A Rich Heritage and Promising Future for Farmland
Montgomery County is now well known as a major hub for Life Science, IT and Cybersecurity companies. But long before these sectors were in a mainstay, agriculture was – and continues to be – a very strong and important presence. With 561 farms and 350 horticultural companies, these industries combine to produce close to $300 million in economic impact. The county has a very active Office of Agriculture that can provide resources and answer inquiries. From Poolesville and Germantown to Clarksburg and Olney, the great expanses of farmland are crown jewels of Montgomery County contributing to our growing Agribusiness.
Preserves Montgomery County’s strong agricultural heritage
Spans rural Damascus and Poolesville, with crossover into Beallsville, Sunshine and Dickerson
Contributes millions of dollars to the local economy
Encompasses pick-your-own fruit farms, a winery, biking and hiking routes
Thinking ahead to protect farmland
In 1980, a forward-thinking Montgomery County Council created the Agricultural Reserve, 93,000 acres of farmland and rural space in the County, protected for farmland preservation. A strong agricultural heritage provides a diverse business community and a strong economic base. Although primarily a working agricultural landscape, the Agricultural Reserve offers County residents and visitors abundant activities and new opportunities from pick-your-own fruit farms and wineries to bike routes and scenic vistas.
ACRES OF DESIGNATED FARM AND OPEN SPACE
RESIDENTS EMPLOYED IN FARMING AND HORTICULTURE
FARMS IN MONTGOMERY COUNTY
GENERATED ANNUALLY FROM FARMING AND HORTICULTURE
Family-Owned farming in MoCo, dating back generations
A majority of farms in Montgomery County are family owned operations, many dating back generations. These hardworking folks are great job builders, employing upwards of 10,000 residents. Of the county’s 540 farms, 42% are farmed as a primary occupation.
You’ll find over 10,000 horses in the county, which have become a major component of the agricultural industry. This represents a growing opportunity for farmers in supplies, services and products needed to support the horse population, which exceeds the population of cows. In addition to horse farming, there are beef and dairy farms, along with farms that produce vegetables, berries, apples, soy beans, wheat, nuts, corn and grain.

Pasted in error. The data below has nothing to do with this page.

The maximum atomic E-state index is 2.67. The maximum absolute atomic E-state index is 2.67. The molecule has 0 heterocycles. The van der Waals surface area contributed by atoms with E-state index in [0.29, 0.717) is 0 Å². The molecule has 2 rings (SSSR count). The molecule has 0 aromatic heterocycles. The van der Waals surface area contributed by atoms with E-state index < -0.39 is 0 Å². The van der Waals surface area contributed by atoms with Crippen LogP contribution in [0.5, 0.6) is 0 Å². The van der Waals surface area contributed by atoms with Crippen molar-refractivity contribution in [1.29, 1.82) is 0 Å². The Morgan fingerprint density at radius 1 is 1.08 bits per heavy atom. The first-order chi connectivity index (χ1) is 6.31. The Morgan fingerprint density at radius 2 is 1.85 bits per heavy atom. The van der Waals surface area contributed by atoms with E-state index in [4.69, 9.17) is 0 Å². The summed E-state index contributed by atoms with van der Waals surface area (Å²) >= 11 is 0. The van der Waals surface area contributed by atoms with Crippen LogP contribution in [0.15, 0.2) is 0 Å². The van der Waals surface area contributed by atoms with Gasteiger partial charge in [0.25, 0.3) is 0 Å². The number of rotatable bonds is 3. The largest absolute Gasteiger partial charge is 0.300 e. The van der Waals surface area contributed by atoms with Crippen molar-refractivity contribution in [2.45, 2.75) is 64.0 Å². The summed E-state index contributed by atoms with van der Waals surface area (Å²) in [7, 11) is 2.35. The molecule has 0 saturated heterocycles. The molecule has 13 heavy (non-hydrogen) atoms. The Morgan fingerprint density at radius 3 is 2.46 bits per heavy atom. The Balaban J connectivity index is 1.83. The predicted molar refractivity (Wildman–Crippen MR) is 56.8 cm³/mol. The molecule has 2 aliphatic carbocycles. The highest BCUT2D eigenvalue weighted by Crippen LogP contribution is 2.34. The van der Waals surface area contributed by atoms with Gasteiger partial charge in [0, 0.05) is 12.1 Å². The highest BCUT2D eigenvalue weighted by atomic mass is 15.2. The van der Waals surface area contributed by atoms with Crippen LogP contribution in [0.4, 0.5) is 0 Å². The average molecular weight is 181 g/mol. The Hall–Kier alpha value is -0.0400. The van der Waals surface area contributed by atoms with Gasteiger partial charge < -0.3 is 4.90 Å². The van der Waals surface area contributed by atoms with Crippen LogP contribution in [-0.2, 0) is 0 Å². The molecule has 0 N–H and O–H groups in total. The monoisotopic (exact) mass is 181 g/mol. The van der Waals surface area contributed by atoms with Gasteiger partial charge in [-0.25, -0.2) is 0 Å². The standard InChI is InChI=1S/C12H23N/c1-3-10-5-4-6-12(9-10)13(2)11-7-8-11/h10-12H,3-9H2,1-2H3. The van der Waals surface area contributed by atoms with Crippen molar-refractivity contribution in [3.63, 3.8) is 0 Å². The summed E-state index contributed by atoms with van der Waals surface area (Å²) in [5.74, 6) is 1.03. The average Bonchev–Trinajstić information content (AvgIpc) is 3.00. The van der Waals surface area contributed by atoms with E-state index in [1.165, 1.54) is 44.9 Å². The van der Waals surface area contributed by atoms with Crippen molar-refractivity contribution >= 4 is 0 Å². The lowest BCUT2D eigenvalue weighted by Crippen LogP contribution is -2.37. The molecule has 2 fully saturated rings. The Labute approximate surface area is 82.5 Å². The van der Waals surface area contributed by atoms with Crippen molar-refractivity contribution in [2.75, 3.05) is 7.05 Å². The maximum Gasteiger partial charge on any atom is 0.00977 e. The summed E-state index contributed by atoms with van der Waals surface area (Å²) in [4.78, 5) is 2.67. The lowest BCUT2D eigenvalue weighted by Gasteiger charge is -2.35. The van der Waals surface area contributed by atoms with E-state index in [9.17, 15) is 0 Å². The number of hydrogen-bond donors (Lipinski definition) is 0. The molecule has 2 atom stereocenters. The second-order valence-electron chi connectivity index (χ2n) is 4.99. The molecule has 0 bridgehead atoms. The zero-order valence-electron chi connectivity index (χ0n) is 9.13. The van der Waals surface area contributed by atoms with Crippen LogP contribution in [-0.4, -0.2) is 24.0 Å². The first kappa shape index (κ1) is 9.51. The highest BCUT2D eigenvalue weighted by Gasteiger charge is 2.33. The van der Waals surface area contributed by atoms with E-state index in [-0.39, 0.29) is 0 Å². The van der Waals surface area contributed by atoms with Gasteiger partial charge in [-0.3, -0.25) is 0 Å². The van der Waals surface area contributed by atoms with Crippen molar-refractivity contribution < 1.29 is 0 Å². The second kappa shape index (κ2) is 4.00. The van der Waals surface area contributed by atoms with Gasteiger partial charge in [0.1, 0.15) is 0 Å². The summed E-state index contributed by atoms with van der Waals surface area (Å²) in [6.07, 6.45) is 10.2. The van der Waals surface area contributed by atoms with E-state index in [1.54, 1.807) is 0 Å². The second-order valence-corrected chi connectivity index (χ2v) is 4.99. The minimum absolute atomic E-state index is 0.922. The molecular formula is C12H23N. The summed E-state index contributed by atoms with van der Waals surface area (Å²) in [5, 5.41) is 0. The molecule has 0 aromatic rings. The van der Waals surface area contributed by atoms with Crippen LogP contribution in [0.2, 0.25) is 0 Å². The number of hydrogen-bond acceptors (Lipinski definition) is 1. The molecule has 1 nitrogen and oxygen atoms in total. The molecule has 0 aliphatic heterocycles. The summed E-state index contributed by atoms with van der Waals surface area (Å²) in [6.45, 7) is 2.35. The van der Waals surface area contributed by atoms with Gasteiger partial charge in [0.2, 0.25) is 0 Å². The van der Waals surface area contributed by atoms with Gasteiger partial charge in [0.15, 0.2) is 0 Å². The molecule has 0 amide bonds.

From farm-to-table and farm-to-markets across the county
Often the wonderful produce and other foods you see at the colorful farmers markets come directly from our area farms. Local restaurants buy directly from our local farmers – better foods and better for the environment. About 38%, or 217 farms, produce table food crops and products that go directly to consumers. Montgomery County is home to a large number of horticultural companies, second in the state. From nurseries and landscaping companies to sod farms and arborists, MoCo is rich in horticultural.
Montgomery County’s 93,000-acre Agricultural Reserve, established in 1980, is significant as one of the most famous, most studied and most emulated programs of its kind in the United States. Counties around the country, in states from California to Connecticut, have followed the Agricultural Reserve model and adopted its development transfer tools to preserve farmland and limit development.
Take advantage of Tax Credits and Financial Incentives
Generous incentives abound in Montgomery County. Find more information about tax credits, grant and loan programs, equity investment funds and more. LEARN MORE >
Mount Airy, MD
Rock Hill Orchard is a local gem – an authentic farm experience with a sustainable, sensible way of thinking. Pick your own flowers, peaches, apples and seasonal vegetables, and browse the wonderful farmers market. Check out the cows being milked by a robotic milking machine. Rock Hill is the only farm in MoCo making its own delicious ice cream. Taste for yourself. This is organic, ‘new’ farming at its finest.